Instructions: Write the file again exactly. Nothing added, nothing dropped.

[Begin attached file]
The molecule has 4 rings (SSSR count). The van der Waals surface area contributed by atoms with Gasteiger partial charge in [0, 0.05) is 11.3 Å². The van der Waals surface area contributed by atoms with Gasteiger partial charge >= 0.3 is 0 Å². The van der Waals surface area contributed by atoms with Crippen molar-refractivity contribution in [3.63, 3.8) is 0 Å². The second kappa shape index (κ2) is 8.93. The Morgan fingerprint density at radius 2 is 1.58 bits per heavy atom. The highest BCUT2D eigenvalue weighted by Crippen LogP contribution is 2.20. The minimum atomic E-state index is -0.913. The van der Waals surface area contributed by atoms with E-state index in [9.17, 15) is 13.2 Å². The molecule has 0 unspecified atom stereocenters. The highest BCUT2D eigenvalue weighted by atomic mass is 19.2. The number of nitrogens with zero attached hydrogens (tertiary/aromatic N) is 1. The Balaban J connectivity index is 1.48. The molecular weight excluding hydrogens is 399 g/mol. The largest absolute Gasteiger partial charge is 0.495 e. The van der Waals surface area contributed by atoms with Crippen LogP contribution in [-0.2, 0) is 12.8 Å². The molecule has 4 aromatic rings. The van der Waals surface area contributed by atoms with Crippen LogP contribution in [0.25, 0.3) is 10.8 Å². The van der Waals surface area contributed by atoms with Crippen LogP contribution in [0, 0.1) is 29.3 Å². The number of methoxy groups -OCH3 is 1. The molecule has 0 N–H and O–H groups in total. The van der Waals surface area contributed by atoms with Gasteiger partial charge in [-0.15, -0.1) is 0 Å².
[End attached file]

The molecule has 4 rings (SSSR count). The van der Waals surface area contributed by atoms with Gasteiger partial charge in [0, 0.05) is 11.3 Å². The van der Waals surface area contributed by atoms with Gasteiger partial charge >= 0.3 is 0 Å². The van der Waals surface area contributed by atoms with Crippen molar-refractivity contribution in [3.63, 3.8) is 0 Å². The second kappa shape index (κ2) is 8.93. The Morgan fingerprint density at radius 2 is 1.58 bits per heavy atom. The highest BCUT2D eigenvalue weighted by Crippen LogP contribution is 2.20. The minimum atomic E-state index is -0.913. The van der Waals surface area contributed by atoms with E-state index in [9.17, 15) is 13.2 Å². The molecule has 0 unspecified atom stereocenters. The highest BCUT2D eigenvalue weighted by atomic mass is 19.2. The number of nitrogens with zero attached hydrogens (tertiary/aromatic N) is 1. The Balaban J connectivity index is 1.48. The molecular weight excluding hydrogens is 399 g/mol. The largest absolute Gasteiger partial charge is 0.495 e. The van der Waals surface area contributed by atoms with Crippen LogP contribution in [-0.2, 0) is 12.8 Å². The molecule has 4 aromatic rings. The van der Waals surface area contributed by atoms with Crippen LogP contribution in [0.25, 0.3) is 10.8 Å². The van der Waals surface area contributed by atoms with Crippen LogP contribution in [0, 0.1) is 29.3 Å². The number of methoxy groups -OCH3 is 1. The molecule has 0 N–H and O–H groups in total. The van der Waals surface area contributed by atoms with Gasteiger partial charge in [-0.15, -0.1) is 0 Å².